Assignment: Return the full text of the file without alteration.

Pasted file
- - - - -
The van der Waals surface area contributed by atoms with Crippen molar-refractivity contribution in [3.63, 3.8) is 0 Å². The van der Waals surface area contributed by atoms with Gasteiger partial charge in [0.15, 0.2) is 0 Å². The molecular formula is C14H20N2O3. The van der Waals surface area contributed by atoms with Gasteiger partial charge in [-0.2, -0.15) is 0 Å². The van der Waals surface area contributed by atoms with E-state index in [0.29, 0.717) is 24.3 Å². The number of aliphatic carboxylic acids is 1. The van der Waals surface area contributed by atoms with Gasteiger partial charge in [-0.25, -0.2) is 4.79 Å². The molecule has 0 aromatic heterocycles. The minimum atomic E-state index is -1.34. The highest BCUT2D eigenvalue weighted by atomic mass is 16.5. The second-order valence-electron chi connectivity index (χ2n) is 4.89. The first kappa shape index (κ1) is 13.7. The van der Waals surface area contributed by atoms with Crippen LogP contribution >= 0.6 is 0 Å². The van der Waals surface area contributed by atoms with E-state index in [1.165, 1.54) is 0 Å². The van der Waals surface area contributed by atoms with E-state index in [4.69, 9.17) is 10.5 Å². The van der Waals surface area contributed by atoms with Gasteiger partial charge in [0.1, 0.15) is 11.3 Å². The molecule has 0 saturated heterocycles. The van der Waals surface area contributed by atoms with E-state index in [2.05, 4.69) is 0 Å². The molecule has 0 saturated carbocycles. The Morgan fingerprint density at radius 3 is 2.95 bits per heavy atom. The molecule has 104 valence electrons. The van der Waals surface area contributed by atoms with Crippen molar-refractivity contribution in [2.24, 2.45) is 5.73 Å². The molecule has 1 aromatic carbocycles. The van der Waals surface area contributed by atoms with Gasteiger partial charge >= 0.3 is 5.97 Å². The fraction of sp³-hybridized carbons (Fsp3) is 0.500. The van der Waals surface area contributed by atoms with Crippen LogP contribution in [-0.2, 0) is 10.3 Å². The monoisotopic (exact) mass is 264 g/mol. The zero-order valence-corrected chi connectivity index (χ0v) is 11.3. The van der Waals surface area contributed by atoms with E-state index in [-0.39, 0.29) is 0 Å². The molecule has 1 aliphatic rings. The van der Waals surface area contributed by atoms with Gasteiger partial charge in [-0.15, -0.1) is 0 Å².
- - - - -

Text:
The van der Waals surface area contributed by atoms with Crippen molar-refractivity contribution in [3.63, 3.8) is 0 Å². The van der Waals surface area contributed by atoms with Gasteiger partial charge in [0.15, 0.2) is 0 Å². The molecular formula is C14H20N2O3. The van der Waals surface area contributed by atoms with Gasteiger partial charge in [-0.2, -0.15) is 0 Å². The van der Waals surface area contributed by atoms with E-state index in [0.29, 0.717) is 24.3 Å². The number of aliphatic carboxylic acids is 1. The van der Waals surface area contributed by atoms with Gasteiger partial charge in [-0.25, -0.2) is 4.79 Å². The molecule has 0 aromatic heterocycles. The minimum atomic E-state index is -1.34. The highest BCUT2D eigenvalue weighted by atomic mass is 16.5. The second-order valence-electron chi connectivity index (χ2n) is 4.89. The first kappa shape index (κ1) is 13.7. The van der Waals surface area contributed by atoms with Crippen LogP contribution >= 0.6 is 0 Å². The van der Waals surface area contributed by atoms with E-state index in [1.165, 1.54) is 0 Å². The van der Waals surface area contributed by atoms with E-state index in [4.69, 9.17) is 10.5 Å². The van der Waals surface area contributed by atoms with Gasteiger partial charge in [0.1, 0.15) is 11.3 Å². The molecule has 0 saturated heterocycles. The van der Waals surface area contributed by atoms with E-state index in [2.05, 4.69) is 0 Å². The molecule has 0 saturated carbocycles. The Morgan fingerprint density at radius 3 is 2.95 bits per heavy atom. The molecule has 104 valence electrons. The van der Waals surface area contributed by atoms with Crippen molar-refractivity contribution in [2.24, 2.45) is 5.73 Å². The molecule has 1 aromatic carbocycles. The van der Waals surface area contributed by atoms with Gasteiger partial charge >= 0.3 is 5.97 Å². The fraction of sp³-hybridized carbons (Fsp3) is 0.500. The van der Waals surface area contributed by atoms with Crippen LogP contribution in [-0.2, 0) is 10.3 Å². The monoisotopic (exact) mass is 264 g/mol. The zero-order valence-corrected chi connectivity index (χ0v) is 11.3. The van der Waals surface area contributed by atoms with E-state index in [-0.39, 0.29) is 0 Å². The molecule has 1 aliphatic rings. The van der Waals surface area contributed by atoms with Gasteiger partial charge in [-0.15, -0.1) is 0 Å².